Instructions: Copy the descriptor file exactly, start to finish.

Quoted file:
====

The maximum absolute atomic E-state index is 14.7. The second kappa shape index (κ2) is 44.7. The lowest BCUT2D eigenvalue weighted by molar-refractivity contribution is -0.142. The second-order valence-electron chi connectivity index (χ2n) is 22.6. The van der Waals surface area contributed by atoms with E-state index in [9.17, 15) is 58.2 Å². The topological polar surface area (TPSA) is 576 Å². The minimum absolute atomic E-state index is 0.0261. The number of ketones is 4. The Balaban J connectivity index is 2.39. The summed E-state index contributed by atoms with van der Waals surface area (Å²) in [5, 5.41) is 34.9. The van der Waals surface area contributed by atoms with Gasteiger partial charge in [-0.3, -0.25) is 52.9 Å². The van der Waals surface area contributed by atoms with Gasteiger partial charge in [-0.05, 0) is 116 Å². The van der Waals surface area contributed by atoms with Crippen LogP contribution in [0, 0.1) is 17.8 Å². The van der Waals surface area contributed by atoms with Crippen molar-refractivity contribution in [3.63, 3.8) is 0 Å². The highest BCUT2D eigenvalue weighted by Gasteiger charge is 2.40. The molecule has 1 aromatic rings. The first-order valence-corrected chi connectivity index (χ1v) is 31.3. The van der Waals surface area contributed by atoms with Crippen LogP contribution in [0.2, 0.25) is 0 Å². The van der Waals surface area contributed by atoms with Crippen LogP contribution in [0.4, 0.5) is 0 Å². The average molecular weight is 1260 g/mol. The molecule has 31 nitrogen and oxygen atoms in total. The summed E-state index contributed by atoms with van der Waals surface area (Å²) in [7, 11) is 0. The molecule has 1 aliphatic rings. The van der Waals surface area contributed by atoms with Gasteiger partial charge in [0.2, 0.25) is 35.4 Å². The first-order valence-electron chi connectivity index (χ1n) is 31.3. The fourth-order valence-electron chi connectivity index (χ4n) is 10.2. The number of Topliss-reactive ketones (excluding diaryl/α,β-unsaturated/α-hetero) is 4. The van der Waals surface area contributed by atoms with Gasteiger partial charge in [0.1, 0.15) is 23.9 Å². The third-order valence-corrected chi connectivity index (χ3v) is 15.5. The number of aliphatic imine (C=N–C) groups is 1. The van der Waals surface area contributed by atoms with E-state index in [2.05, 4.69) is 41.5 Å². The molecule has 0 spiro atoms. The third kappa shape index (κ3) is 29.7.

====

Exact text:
The maximum absolute atomic E-state index is 14.7. The second kappa shape index (κ2) is 44.7. The lowest BCUT2D eigenvalue weighted by molar-refractivity contribution is -0.142. The second-order valence-electron chi connectivity index (χ2n) is 22.6. The van der Waals surface area contributed by atoms with E-state index in [9.17, 15) is 58.2 Å². The topological polar surface area (TPSA) is 576 Å². The minimum absolute atomic E-state index is 0.0261. The number of ketones is 4. The Balaban J connectivity index is 2.39. The summed E-state index contributed by atoms with van der Waals surface area (Å²) in [5, 5.41) is 34.9. The van der Waals surface area contributed by atoms with Gasteiger partial charge in [-0.3, -0.25) is 52.9 Å². The van der Waals surface area contributed by atoms with Gasteiger partial charge in [-0.05, 0) is 116 Å². The van der Waals surface area contributed by atoms with Crippen LogP contribution in [0, 0.1) is 17.8 Å². The van der Waals surface area contributed by atoms with Crippen molar-refractivity contribution in [3.63, 3.8) is 0 Å². The highest BCUT2D eigenvalue weighted by Gasteiger charge is 2.40. The molecule has 1 aromatic rings. The first-order valence-corrected chi connectivity index (χ1v) is 31.3. The van der Waals surface area contributed by atoms with Crippen LogP contribution in [0.2, 0.25) is 0 Å². The van der Waals surface area contributed by atoms with Crippen LogP contribution in [0.4, 0.5) is 0 Å². The average molecular weight is 1260 g/mol. The molecule has 31 nitrogen and oxygen atoms in total. The summed E-state index contributed by atoms with van der Waals surface area (Å²) in [7, 11) is 0. The molecule has 1 aliphatic rings. The van der Waals surface area contributed by atoms with Gasteiger partial charge in [0.2, 0.25) is 35.4 Å². The first-order valence-electron chi connectivity index (χ1n) is 31.3. The fourth-order valence-electron chi connectivity index (χ4n) is 10.2. The number of Topliss-reactive ketones (excluding diaryl/α,β-unsaturated/α-hetero) is 4. The van der Waals surface area contributed by atoms with Gasteiger partial charge in [0.1, 0.15) is 23.9 Å². The third-order valence-corrected chi connectivity index (χ3v) is 15.5. The number of aliphatic imine (C=N–C) groups is 1. The van der Waals surface area contributed by atoms with E-state index in [2.05, 4.69) is 41.5 Å². The molecule has 0 spiro atoms. The third kappa shape index (κ3) is 29.7.